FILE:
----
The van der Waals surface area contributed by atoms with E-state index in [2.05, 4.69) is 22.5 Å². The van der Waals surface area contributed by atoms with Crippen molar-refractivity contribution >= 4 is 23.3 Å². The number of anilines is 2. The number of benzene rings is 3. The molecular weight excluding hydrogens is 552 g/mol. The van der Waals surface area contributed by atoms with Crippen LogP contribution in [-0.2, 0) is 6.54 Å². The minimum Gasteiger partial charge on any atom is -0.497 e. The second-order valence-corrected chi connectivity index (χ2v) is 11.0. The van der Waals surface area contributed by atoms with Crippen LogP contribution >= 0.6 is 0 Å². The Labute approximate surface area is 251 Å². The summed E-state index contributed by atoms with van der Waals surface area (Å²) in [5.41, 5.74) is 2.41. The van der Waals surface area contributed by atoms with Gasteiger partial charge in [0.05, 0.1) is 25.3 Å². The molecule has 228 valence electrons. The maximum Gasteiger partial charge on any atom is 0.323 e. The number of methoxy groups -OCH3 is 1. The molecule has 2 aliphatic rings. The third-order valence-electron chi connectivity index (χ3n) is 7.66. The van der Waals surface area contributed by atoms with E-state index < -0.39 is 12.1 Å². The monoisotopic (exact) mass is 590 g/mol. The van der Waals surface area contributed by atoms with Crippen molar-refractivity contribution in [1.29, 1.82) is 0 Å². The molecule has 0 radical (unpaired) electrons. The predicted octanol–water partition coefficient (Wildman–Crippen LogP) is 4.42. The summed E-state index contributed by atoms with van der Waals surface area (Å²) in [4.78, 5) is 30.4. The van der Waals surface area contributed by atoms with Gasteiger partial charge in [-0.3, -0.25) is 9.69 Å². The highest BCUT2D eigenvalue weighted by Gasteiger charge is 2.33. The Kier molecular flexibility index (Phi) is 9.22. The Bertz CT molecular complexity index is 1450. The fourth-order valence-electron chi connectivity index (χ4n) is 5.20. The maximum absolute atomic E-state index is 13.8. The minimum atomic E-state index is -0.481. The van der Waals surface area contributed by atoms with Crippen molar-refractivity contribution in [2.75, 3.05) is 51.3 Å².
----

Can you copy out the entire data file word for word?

The van der Waals surface area contributed by atoms with E-state index in [2.05, 4.69) is 22.5 Å². The van der Waals surface area contributed by atoms with Crippen molar-refractivity contribution >= 4 is 23.3 Å². The number of anilines is 2. The number of benzene rings is 3. The molecular weight excluding hydrogens is 552 g/mol. The van der Waals surface area contributed by atoms with Crippen LogP contribution in [-0.2, 0) is 6.54 Å². The minimum Gasteiger partial charge on any atom is -0.497 e. The second-order valence-corrected chi connectivity index (χ2v) is 11.0. The van der Waals surface area contributed by atoms with Crippen LogP contribution >= 0.6 is 0 Å². The Labute approximate surface area is 251 Å². The summed E-state index contributed by atoms with van der Waals surface area (Å²) in [5.41, 5.74) is 2.41. The van der Waals surface area contributed by atoms with Gasteiger partial charge in [0.05, 0.1) is 25.3 Å². The molecule has 228 valence electrons. The maximum Gasteiger partial charge on any atom is 0.323 e. The number of methoxy groups -OCH3 is 1. The molecule has 2 aliphatic rings. The third-order valence-electron chi connectivity index (χ3n) is 7.66. The van der Waals surface area contributed by atoms with E-state index < -0.39 is 12.1 Å². The monoisotopic (exact) mass is 590 g/mol. The van der Waals surface area contributed by atoms with Crippen molar-refractivity contribution in [1.29, 1.82) is 0 Å². The molecule has 0 radical (unpaired) electrons. The predicted octanol–water partition coefficient (Wildman–Crippen LogP) is 4.42. The summed E-state index contributed by atoms with van der Waals surface area (Å²) in [4.78, 5) is 30.4. The van der Waals surface area contributed by atoms with Gasteiger partial charge in [-0.3, -0.25) is 9.69 Å². The highest BCUT2D eigenvalue weighted by Gasteiger charge is 2.33. The Kier molecular flexibility index (Phi) is 9.22. The Bertz CT molecular complexity index is 1450. The fourth-order valence-electron chi connectivity index (χ4n) is 5.20. The maximum absolute atomic E-state index is 13.8. The minimum atomic E-state index is -0.481. The van der Waals surface area contributed by atoms with Crippen molar-refractivity contribution in [2.75, 3.05) is 51.3 Å².